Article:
const MyComponent = ({ time, setYear }) => /*...*/;

const mapState = ({ time }) => ({ time });
const mapDispatch = dispatch => bindActionCreators({ setYear }, dispatch);

export default connect(mapState, mapDispatch)(MyComponent);


If you try to do anything other than directly returning an Object in your action, you will have an error like:

gdal hillshade

This error is pretty clear: Redux requires middleware to deal with async actions. There are a lot of very popular middleware libraries out there and personally my favorite is redux-thunk.

To enable redux-thunk (and still keep Redux Devtools), you must refactor your Store definition after installing redux-thunk and redux-devtools-extension.

import {
} from 'redux';
import { composeWithDevTools } from 'redux-devtools-extension';
import thunk from 'redux-thunk';

const store = createStore(

Now you can create asynchronous actions!

Here is a very simple example:

const timeAction = year => dispatch => {
  timeApi(year).then(res =>
      type: 'SET_YEAR',
      payload: res.year,

As you can see, your action doesn’t return an object anymore, but a function. This function takes dispatch as first parameters; the method to return your object or trigger another action when your asynchronous logic is over.

Here is a more complex example using axios with loading and error handling:

import axios from 'axios';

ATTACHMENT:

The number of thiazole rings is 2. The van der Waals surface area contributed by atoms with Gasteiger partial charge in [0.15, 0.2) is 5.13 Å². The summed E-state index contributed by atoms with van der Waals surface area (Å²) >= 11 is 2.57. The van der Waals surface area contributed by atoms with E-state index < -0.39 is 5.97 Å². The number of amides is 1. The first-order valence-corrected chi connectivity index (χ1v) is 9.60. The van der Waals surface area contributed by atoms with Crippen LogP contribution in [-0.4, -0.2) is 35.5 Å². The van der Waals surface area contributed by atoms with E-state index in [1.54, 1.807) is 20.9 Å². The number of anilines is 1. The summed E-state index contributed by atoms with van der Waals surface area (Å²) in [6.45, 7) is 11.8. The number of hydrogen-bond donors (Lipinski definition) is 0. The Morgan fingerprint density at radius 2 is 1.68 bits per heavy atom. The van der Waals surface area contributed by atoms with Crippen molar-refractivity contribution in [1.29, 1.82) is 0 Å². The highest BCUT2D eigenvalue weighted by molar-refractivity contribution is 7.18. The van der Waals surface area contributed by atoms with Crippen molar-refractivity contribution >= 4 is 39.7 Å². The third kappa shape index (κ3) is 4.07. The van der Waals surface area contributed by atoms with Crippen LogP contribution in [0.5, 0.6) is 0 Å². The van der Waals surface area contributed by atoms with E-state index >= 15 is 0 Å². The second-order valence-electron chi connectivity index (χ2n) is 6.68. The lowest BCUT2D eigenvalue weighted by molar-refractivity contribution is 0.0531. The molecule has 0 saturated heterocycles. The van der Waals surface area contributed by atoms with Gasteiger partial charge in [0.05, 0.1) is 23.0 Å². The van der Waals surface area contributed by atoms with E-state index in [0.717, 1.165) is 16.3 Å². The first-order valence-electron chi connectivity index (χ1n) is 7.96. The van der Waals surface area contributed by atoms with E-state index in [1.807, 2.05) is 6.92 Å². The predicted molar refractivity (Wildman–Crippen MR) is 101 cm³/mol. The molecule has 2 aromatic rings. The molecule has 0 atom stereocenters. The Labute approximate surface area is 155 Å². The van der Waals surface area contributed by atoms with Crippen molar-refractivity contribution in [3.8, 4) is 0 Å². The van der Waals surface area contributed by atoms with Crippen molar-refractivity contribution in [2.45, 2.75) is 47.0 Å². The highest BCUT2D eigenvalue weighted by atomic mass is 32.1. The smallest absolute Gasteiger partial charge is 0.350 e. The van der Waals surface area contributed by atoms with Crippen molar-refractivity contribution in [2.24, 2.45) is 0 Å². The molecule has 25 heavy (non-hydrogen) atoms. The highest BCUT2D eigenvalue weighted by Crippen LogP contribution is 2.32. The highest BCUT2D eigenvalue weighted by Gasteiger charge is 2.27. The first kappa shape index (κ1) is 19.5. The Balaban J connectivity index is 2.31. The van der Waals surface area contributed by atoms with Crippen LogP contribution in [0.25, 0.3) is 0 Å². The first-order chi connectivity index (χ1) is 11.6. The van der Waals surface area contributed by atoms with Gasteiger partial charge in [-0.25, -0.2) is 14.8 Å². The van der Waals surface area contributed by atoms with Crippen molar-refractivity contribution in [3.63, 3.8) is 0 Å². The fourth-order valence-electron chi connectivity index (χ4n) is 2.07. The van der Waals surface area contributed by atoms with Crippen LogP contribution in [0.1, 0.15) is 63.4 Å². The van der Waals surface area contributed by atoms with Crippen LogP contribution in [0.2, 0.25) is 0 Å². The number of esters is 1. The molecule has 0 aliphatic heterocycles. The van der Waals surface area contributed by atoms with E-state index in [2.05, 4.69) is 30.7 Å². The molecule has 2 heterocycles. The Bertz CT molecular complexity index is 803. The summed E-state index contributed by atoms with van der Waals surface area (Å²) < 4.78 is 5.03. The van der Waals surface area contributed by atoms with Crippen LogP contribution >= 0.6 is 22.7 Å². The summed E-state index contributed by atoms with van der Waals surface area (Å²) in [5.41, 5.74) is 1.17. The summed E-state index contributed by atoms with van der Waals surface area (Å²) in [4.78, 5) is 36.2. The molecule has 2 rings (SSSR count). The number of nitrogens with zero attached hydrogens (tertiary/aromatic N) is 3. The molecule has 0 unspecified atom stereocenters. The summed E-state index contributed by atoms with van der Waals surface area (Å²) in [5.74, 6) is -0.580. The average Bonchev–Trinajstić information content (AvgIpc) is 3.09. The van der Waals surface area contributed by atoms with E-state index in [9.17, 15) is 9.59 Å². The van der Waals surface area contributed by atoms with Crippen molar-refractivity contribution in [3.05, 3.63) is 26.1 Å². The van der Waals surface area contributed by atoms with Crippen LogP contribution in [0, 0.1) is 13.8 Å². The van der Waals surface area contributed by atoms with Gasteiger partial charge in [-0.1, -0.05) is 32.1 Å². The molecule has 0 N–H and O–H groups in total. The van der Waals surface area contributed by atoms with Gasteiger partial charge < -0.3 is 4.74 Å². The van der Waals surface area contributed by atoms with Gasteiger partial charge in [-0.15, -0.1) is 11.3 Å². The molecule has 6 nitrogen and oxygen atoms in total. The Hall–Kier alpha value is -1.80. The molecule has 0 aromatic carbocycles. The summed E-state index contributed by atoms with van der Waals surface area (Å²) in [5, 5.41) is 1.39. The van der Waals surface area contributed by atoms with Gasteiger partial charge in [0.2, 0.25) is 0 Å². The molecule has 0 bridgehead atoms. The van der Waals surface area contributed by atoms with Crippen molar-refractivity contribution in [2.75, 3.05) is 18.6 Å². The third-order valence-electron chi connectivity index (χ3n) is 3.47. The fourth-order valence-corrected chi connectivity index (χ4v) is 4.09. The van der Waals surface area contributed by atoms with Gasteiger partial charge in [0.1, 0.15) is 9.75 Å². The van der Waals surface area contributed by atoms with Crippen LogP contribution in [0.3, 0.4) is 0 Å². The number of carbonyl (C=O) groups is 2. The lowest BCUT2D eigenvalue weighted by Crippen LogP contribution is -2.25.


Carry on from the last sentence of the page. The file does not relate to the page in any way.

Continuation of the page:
export const getPlanets = () => dispatch => {
  const url = 'https://swapi.co/api/planets/?format=json';

  const interceptor = axios.interceptors.request.use(config => {
    if (config.url === url) dispatch({ type: 'FETCH_LOADING' });
    return config;

    .then(res => {
      dispatch({ type: 'FETCH_SUCCESS', payload: res.data.results });
    .catch(err => dispatch({ type: 'FETCH_ERROR' }));

📦 Play with the CodeSandbox example!

About others libs

There are two kinds of Redux users: those who loves Redux for what it is and those who loves Redux, but not its “boilerplate code”. The second group use libraries like redux-actions to reduce the amount of code required by a Redux infrastructure. It seems to be a good idea, but in the end, trust me, it will make your code harder to understand because of this useless layer of abstraction.

There is also more “complex” middleware libraries available like https://redux-saga.js.org or redux-observable. They are great libraries, but they will add another big layer of complexity to your app. So be sure to really need it instead of redux-thunk before using it.

My final advice: “never fight Redux boilerplate code, embrace it”. And just take a look to similar store management using MobX or Apollo with local mutations, there is not that less code 😅.


Three years later and a lot of concurrent libraries, Redux is still not dead! It’s still a great state management libraries, regardless of the UI library or framework that you’re using. It’s great strength is the clarity of its (boilerplate) code and it’s amazing debugger.